Oklahoma City man thanks police who revived him after heart attack in pool
A northwest Oklahoma City man who drowned this summer but was revived by police officers before medics arrived recently dropped by the station to thank them.
Sept. 16, two months after the drowning, Lee Heiger went to the police station with his wife, Carol, and neighbors and brought sweet treats for the officers.
"I just wanted to make known to people that I appreciate the little extras the officers did. They came by the house about two or three days after this happened and wanted to know how I was doing, if I'd made it," Heiger said.
Heiger was swimming late in the afternoon July 14 at the Sutton Place condos community pool with his wife and granddaughter when he suffered a heart attack.
Heiger, 75, said he was in the hospital for three weeks and does not remember the heart attack or drowning.
"I was clear on the other side of the pool from where she was at, but by the time she got to me, I had already sank below the water line. I'd had a heart attack," Heiger said.
After slipping from his wife's arms, Heiger submerged under about 7 feet of water. His 10-year-old granddaughter rushed to a neighbor's house. The neighbor jumped into the pool fully dressed and dragged Heiger to the surface, where Oklahoma City police officers began CPR.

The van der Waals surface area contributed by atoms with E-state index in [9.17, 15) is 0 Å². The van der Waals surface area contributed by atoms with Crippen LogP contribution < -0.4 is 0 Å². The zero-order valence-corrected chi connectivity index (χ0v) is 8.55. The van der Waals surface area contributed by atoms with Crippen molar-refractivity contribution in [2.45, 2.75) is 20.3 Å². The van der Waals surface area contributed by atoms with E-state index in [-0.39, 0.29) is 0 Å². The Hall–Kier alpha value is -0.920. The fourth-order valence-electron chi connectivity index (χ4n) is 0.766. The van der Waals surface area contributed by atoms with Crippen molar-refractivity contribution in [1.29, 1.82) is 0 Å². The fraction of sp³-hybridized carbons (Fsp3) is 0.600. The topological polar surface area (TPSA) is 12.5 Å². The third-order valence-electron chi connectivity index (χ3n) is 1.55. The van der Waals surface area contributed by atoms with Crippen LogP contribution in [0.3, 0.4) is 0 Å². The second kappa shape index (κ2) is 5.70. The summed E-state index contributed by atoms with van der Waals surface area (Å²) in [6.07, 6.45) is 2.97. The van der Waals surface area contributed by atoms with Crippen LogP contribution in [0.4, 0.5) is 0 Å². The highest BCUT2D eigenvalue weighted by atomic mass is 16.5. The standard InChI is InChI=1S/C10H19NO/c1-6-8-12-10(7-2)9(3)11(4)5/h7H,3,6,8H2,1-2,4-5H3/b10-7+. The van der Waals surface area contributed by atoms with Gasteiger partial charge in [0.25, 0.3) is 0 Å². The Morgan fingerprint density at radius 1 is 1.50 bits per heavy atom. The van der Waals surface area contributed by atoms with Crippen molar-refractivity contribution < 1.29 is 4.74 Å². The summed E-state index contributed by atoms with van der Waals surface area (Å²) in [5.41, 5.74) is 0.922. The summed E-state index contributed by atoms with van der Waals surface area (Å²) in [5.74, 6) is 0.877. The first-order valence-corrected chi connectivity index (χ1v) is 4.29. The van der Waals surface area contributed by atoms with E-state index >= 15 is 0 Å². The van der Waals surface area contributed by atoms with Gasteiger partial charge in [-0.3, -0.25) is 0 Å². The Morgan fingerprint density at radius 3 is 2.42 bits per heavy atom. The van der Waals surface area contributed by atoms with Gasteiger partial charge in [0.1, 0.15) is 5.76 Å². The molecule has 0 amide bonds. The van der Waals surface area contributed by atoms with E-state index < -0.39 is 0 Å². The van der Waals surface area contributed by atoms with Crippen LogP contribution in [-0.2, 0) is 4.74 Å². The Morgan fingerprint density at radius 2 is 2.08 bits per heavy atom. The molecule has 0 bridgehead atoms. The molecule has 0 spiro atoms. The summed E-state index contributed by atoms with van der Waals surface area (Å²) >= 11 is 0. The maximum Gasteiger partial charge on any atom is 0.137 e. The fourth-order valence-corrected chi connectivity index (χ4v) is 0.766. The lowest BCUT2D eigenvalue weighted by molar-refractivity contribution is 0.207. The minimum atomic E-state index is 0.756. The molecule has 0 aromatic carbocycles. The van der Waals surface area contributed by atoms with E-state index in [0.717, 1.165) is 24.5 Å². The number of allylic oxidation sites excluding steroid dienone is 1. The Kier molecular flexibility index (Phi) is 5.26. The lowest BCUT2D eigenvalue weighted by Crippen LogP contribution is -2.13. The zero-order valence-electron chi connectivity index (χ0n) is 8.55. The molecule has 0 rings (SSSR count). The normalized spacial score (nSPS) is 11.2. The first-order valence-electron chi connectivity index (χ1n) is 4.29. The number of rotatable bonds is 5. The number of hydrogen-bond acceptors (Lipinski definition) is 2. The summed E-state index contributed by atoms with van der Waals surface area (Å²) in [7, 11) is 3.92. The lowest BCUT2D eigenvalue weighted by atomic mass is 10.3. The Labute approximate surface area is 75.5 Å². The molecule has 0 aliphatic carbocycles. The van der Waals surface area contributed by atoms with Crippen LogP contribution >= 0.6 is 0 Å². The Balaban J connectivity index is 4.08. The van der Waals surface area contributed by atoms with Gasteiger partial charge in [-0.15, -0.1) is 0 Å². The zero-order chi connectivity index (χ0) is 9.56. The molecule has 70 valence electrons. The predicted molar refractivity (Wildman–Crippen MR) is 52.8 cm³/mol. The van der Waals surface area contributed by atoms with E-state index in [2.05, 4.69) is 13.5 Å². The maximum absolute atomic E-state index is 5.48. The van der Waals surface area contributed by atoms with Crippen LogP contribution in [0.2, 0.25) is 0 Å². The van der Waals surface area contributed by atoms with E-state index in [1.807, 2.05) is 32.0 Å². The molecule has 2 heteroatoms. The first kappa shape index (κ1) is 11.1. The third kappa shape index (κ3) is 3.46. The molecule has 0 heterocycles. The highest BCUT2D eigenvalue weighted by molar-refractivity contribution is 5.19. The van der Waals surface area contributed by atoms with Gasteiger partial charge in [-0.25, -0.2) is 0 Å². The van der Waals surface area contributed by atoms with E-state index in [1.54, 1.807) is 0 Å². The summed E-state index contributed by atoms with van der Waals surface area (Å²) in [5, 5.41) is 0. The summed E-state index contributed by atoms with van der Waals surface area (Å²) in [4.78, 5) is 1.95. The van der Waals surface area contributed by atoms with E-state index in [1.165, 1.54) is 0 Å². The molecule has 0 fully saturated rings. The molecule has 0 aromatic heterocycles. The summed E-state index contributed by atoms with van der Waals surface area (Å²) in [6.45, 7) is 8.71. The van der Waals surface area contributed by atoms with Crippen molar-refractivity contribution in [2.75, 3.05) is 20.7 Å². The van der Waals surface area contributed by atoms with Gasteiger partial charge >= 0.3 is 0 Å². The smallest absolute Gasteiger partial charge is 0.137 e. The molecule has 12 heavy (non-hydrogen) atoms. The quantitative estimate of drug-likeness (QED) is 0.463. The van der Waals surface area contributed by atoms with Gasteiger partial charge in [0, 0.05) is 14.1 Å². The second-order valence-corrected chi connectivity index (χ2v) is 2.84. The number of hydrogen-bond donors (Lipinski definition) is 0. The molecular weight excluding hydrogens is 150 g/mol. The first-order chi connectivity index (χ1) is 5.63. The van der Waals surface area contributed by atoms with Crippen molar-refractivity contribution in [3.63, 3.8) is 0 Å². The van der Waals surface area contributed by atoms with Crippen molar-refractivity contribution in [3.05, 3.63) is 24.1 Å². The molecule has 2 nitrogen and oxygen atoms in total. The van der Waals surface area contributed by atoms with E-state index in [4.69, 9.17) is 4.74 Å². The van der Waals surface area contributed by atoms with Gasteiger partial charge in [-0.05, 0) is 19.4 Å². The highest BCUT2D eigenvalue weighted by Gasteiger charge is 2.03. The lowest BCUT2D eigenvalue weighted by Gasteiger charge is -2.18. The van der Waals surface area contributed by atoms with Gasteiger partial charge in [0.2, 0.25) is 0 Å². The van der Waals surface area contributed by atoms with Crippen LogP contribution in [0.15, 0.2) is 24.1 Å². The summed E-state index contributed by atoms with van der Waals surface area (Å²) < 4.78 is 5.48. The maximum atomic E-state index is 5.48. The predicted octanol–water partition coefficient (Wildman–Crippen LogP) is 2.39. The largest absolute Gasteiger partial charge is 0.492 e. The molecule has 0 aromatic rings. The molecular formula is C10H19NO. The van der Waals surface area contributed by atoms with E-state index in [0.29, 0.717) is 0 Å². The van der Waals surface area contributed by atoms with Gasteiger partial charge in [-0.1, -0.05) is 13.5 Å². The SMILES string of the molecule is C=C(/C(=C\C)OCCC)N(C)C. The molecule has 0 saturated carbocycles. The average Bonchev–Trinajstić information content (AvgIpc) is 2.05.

"His (the neighbor's) wife had called 911. Just shortly after she called, two police officers showed up first. They immediately came running in and started helping me with CPR," Heiger said.
Firefighters and medics rolled up and took over.
"Once they got an indication that I was still in this world, they headed to the hospital. The police officers had been around the whole time this was going on. One of them came up and offered to give my wife an escort to the hospital. This is 5 o'clock traffic going down May Avenue at about 60 mph," he said.
Sgt. Wilner Laguerre recalled how he responded that day.
"I got there first. I was on the other side of Lake Hefner Parkway working on a report when the call came out. It becomes a priority one as a drowning, so I just step on it, lights and sirens. So I made it there first, and there was a gentleman at the gate waiting on us. He directed me (to) the pool. As soon as I came up, I noticed the gentleman on the ground and immediately showed up and started working on him," Laguerre said.
"We all knew what to do. ... Everybody was doing something," Laguerre said.
Heiger said he felt he needed to respond in kind.
"With all the things that are going on in the world today, and with the policemen nationwide, I wanted to put out some good news," he said.